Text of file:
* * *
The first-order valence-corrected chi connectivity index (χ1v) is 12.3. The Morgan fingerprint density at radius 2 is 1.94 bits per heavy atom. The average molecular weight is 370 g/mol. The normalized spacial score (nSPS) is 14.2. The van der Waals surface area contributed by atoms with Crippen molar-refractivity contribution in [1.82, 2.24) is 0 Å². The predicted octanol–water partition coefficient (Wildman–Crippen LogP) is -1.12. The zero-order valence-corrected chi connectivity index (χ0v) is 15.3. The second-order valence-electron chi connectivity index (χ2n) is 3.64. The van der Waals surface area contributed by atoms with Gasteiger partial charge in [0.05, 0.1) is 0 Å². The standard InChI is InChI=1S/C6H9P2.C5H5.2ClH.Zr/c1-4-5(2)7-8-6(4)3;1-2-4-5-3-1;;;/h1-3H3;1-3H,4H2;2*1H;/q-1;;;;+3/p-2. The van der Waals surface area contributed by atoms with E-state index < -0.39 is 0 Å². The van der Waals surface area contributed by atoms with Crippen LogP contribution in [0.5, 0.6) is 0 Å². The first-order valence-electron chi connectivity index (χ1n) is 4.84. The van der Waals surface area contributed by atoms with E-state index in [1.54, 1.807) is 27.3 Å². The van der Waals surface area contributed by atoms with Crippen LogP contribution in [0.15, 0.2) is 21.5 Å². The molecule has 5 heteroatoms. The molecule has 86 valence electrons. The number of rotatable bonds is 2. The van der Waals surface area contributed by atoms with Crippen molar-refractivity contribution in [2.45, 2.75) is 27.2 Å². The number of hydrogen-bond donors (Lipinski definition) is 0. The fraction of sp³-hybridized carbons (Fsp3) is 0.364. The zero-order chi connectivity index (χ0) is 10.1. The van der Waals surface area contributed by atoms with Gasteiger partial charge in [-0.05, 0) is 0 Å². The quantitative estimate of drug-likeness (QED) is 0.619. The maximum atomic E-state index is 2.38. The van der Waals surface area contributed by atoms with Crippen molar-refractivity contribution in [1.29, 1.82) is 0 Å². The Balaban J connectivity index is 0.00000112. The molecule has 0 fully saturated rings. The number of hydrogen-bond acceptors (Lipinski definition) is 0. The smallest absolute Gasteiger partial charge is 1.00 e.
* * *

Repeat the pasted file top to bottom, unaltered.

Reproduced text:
The first-order valence-corrected chi connectivity index (χ1v) is 12.3. The Morgan fingerprint density at radius 2 is 1.94 bits per heavy atom. The average molecular weight is 370 g/mol. The normalized spacial score (nSPS) is 14.2. The van der Waals surface area contributed by atoms with Crippen molar-refractivity contribution in [1.82, 2.24) is 0 Å². The predicted octanol–water partition coefficient (Wildman–Crippen LogP) is -1.12. The zero-order valence-corrected chi connectivity index (χ0v) is 15.3. The second-order valence-electron chi connectivity index (χ2n) is 3.64. The van der Waals surface area contributed by atoms with Gasteiger partial charge in [0.05, 0.1) is 0 Å². The standard InChI is InChI=1S/C6H9P2.C5H5.2ClH.Zr/c1-4-5(2)7-8-6(4)3;1-2-4-5-3-1;;;/h1-3H3;1-3H,4H2;2*1H;/q-1;;;;+3/p-2. The van der Waals surface area contributed by atoms with E-state index < -0.39 is 0 Å². The van der Waals surface area contributed by atoms with Crippen LogP contribution in [0.5, 0.6) is 0 Å². The first-order valence-electron chi connectivity index (χ1n) is 4.84. The van der Waals surface area contributed by atoms with E-state index in [1.54, 1.807) is 27.3 Å². The van der Waals surface area contributed by atoms with Crippen LogP contribution in [0.15, 0.2) is 21.5 Å². The molecule has 5 heteroatoms. The molecule has 86 valence electrons. The number of rotatable bonds is 2. The van der Waals surface area contributed by atoms with Crippen molar-refractivity contribution in [2.45, 2.75) is 27.2 Å². The number of hydrogen-bond donors (Lipinski definition) is 0. The fraction of sp³-hybridized carbons (Fsp3) is 0.364. The zero-order chi connectivity index (χ0) is 10.1. The van der Waals surface area contributed by atoms with Gasteiger partial charge in [-0.05, 0) is 0 Å². The quantitative estimate of drug-likeness (QED) is 0.619. The maximum atomic E-state index is 2.38. The van der Waals surface area contributed by atoms with Crippen molar-refractivity contribution in [1.29, 1.82) is 0 Å². The Balaban J connectivity index is 0.00000112. The molecule has 0 fully saturated rings. The number of hydrogen-bond acceptors (Lipinski definition) is 0. The smallest absolute Gasteiger partial charge is 1.00 e.